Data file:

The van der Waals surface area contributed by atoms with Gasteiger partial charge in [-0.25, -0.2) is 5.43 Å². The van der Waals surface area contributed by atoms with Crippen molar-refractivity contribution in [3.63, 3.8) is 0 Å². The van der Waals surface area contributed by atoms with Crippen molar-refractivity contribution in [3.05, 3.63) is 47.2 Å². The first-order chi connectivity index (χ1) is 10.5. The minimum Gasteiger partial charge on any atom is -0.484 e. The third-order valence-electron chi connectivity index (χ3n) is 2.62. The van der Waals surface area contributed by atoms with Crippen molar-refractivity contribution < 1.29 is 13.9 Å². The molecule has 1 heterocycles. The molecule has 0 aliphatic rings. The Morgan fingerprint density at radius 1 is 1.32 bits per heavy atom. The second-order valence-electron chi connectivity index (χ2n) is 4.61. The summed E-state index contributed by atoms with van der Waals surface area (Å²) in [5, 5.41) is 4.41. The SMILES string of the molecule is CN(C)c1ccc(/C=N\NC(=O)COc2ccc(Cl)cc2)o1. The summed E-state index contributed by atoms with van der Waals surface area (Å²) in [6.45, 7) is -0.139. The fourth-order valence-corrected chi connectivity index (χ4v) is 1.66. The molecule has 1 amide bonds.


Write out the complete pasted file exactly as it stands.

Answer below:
The van der Waals surface area contributed by atoms with Gasteiger partial charge in [-0.25, -0.2) is 5.43 Å². The van der Waals surface area contributed by atoms with Crippen molar-refractivity contribution in [3.63, 3.8) is 0 Å². The van der Waals surface area contributed by atoms with Crippen molar-refractivity contribution in [3.05, 3.63) is 47.2 Å². The first-order chi connectivity index (χ1) is 10.5. The minimum Gasteiger partial charge on any atom is -0.484 e. The third-order valence-electron chi connectivity index (χ3n) is 2.62. The van der Waals surface area contributed by atoms with Crippen molar-refractivity contribution < 1.29 is 13.9 Å². The molecule has 1 heterocycles. The molecule has 0 aliphatic rings. The Morgan fingerprint density at radius 1 is 1.32 bits per heavy atom. The second-order valence-electron chi connectivity index (χ2n) is 4.61. The summed E-state index contributed by atoms with van der Waals surface area (Å²) in [5, 5.41) is 4.41. The SMILES string of the molecule is CN(C)c1ccc(/C=N\NC(=O)COc2ccc(Cl)cc2)o1. The summed E-state index contributed by atoms with van der Waals surface area (Å²) in [6.45, 7) is -0.139. The fourth-order valence-corrected chi connectivity index (χ4v) is 1.66. The molecule has 1 amide bonds.